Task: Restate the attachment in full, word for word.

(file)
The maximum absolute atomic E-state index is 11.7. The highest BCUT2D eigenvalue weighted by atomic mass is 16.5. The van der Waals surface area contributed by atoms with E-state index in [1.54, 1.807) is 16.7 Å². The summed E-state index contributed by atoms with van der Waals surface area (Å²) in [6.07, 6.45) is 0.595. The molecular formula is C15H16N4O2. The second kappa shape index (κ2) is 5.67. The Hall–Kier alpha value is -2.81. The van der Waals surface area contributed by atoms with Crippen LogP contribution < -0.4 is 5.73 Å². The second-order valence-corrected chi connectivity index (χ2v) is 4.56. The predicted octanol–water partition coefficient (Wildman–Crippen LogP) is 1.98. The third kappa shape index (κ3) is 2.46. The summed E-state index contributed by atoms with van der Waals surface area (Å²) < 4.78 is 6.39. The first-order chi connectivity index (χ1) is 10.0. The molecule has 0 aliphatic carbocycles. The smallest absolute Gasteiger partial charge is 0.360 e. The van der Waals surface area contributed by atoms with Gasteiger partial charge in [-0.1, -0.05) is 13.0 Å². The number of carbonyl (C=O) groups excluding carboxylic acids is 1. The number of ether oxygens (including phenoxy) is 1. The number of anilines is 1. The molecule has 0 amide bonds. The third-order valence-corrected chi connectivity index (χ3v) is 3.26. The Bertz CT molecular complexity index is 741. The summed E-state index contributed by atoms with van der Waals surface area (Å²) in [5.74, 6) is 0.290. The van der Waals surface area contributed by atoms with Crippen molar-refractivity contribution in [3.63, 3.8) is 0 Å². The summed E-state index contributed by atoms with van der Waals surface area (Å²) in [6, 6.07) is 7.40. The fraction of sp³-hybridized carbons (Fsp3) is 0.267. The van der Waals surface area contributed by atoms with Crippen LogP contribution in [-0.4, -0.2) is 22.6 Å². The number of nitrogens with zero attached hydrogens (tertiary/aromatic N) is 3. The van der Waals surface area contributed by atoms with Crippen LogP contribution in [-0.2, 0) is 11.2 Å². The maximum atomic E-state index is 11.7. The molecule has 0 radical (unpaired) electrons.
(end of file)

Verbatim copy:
The maximum absolute atomic E-state index is 11.7. The highest BCUT2D eigenvalue weighted by atomic mass is 16.5. The van der Waals surface area contributed by atoms with E-state index in [1.54, 1.807) is 16.7 Å². The summed E-state index contributed by atoms with van der Waals surface area (Å²) in [6.07, 6.45) is 0.595. The molecular formula is C15H16N4O2. The second kappa shape index (κ2) is 5.67. The Hall–Kier alpha value is -2.81. The van der Waals surface area contributed by atoms with Crippen LogP contribution < -0.4 is 5.73 Å². The second-order valence-corrected chi connectivity index (χ2v) is 4.56. The predicted octanol–water partition coefficient (Wildman–Crippen LogP) is 1.98. The third kappa shape index (κ3) is 2.46. The summed E-state index contributed by atoms with van der Waals surface area (Å²) < 4.78 is 6.39. The first-order chi connectivity index (χ1) is 10.0. The molecule has 0 aliphatic carbocycles. The smallest absolute Gasteiger partial charge is 0.360 e. The van der Waals surface area contributed by atoms with Gasteiger partial charge in [-0.1, -0.05) is 13.0 Å². The number of carbonyl (C=O) groups excluding carboxylic acids is 1. The number of ether oxygens (including phenoxy) is 1. The number of anilines is 1. The molecule has 0 amide bonds. The third-order valence-corrected chi connectivity index (χ3v) is 3.26. The Bertz CT molecular complexity index is 741. The summed E-state index contributed by atoms with van der Waals surface area (Å²) in [5.74, 6) is 0.290. The van der Waals surface area contributed by atoms with Crippen molar-refractivity contribution in [3.63, 3.8) is 0 Å². The summed E-state index contributed by atoms with van der Waals surface area (Å²) in [6, 6.07) is 7.40. The fraction of sp³-hybridized carbons (Fsp3) is 0.267. The van der Waals surface area contributed by atoms with Crippen LogP contribution in [-0.4, -0.2) is 22.6 Å². The number of nitrogens with zero attached hydrogens (tertiary/aromatic N) is 3. The van der Waals surface area contributed by atoms with Crippen LogP contribution in [-0.2, 0) is 11.2 Å². The maximum atomic E-state index is 11.7. The molecule has 0 radical (unpaired) electrons.